-Walter Tyrone Howard-

-9-

West Side Story (2021, Directed by Steven Spielberg) English Good Film

Starring Ansel Elgort, Rachel Zegler, Ariana Debose, Mike Faist, David Alvarez, Corey Stoll, Rita Moreno, Brian d’Arcy James

(Good Film)

In 1950s New York, the Sharks and the Jets are constantly at war with each other. Why? Because they look different from one another; the Jets being lower-class whites and the Sharks poor immigrants from Puerto Rico. Tony (Elgort) is the leader of the Jets, or he was once, but after a stint in prison, he’s just trying to keep his head above water. When he meets Maria (Zegler), sister to the leader of the Sharks, they fall in love, and what was petty strife quickly becomes tragic à la Romeo and Juliet. West Side Story is an iconic musical and my first question was why remake a classic. Spielberg proved me wrong on that count. This West Side story might not match the stature of the 1961 film, yet, in many ways, it improves upon it. The Spanish-speaking cast truly make a difference and Spielberg proves a natural in his first attempt at a musical. West Side Story (2021) somehow manages some grit and authenticity to go with the more traditional artificial stylings of classic movie musicals. The dancing is great, the sweeping camera movements, performances, set pieces are all great. All in all, I’d call Spielberg’s West Side Story a rousing success, despite disappointing at the box-office. My issues with this film apply to every version of the hit play and its adaptations. It’s long, it feels long, and not every song is enjoyable. Some songs like “Maria” thrill me and others like “Gee, Officer Krupke” have me checking my watch.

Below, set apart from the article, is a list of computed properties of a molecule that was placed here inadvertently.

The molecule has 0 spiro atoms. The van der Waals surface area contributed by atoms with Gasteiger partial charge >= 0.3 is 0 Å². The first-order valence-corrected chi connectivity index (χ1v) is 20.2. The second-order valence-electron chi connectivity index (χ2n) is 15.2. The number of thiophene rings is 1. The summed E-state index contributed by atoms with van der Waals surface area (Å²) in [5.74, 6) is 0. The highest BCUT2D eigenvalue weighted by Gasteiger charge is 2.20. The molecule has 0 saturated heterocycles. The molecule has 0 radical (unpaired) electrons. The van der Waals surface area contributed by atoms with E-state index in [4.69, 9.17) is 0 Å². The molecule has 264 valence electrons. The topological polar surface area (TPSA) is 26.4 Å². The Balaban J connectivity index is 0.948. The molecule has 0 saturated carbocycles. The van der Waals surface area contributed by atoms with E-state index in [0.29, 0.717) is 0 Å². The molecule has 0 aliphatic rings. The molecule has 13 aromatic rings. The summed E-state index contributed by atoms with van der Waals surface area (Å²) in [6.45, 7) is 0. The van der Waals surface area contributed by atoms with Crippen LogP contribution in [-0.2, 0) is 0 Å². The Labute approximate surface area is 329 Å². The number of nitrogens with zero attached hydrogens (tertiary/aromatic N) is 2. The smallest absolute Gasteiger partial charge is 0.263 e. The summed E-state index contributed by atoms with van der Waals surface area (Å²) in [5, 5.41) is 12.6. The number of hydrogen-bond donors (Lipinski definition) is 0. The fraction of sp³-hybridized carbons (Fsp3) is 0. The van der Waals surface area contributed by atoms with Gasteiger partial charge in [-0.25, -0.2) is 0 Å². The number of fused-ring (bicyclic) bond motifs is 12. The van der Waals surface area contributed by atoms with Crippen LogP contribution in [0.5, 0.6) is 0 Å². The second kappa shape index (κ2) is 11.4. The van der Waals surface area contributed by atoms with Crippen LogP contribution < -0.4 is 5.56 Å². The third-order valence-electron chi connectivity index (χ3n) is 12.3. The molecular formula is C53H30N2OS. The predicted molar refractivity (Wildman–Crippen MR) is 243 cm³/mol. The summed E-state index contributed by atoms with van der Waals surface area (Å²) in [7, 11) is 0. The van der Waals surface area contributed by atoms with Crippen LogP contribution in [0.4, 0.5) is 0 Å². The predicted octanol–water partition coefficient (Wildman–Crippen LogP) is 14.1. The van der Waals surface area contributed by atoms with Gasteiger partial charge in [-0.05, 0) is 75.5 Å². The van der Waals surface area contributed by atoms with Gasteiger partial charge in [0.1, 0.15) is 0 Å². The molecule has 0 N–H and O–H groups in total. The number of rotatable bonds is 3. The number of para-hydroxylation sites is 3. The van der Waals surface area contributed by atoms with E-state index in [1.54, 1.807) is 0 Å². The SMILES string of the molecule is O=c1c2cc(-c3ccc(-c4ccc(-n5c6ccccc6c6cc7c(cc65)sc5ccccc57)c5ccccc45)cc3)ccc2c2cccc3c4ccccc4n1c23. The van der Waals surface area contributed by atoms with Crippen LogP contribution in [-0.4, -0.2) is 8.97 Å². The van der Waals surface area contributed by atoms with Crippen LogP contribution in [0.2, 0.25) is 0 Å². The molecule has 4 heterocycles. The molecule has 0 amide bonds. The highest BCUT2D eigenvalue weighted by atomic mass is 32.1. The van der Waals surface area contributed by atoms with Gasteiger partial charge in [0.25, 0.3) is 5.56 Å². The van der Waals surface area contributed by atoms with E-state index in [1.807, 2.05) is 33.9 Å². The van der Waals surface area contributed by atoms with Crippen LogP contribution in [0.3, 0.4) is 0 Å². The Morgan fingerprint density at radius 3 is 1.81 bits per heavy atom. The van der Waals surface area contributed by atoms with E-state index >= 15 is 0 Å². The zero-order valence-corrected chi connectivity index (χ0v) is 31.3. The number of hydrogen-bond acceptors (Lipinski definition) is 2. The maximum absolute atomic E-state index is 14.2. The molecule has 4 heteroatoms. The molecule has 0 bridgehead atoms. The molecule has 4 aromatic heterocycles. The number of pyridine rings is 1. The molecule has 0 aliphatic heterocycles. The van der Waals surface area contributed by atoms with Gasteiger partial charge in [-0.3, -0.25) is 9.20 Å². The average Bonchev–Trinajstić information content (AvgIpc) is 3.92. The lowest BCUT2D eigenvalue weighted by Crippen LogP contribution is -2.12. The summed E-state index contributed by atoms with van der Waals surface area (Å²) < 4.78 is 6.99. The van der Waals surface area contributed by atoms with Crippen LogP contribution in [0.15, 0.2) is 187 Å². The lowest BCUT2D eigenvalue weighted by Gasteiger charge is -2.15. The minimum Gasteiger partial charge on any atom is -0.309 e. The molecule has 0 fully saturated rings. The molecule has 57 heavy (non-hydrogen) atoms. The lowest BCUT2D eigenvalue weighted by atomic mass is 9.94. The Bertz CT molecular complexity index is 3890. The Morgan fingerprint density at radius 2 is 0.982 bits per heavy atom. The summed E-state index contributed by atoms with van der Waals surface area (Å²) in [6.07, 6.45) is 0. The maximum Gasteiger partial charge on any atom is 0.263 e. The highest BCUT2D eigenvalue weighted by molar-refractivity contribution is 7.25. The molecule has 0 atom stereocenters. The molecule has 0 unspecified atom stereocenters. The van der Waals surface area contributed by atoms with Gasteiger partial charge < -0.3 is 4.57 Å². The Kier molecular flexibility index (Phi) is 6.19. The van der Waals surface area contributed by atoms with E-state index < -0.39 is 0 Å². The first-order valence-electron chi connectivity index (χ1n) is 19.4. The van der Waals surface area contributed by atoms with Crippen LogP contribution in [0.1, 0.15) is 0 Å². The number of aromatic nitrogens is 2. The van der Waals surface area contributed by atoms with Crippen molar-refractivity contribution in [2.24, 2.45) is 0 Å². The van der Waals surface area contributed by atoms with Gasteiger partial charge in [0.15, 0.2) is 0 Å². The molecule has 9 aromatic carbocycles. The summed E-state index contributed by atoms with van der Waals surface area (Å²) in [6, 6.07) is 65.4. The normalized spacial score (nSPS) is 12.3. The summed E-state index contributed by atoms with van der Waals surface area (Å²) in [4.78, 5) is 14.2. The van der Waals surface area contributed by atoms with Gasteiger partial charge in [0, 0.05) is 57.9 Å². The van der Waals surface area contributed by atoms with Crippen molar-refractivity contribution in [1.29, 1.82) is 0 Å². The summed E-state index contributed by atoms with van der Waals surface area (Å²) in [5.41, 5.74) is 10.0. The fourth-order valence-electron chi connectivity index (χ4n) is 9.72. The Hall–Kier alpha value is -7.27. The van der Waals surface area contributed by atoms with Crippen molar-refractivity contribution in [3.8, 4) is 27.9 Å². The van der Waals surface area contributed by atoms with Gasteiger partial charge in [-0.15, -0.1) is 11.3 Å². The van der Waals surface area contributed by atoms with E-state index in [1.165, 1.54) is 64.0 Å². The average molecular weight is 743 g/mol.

-Walter Tyrone Howard-

-8-

Memoirs of a Geisha (2005, Directed by Rob Marshall) English Good Film

Starring Zhang Ziyi, Gong Li, Michelle Yeoh, Ken Watanabe, Kaori Momoi, Mako, Youki Kudoh, Kōji Hashimoto

(Good Film)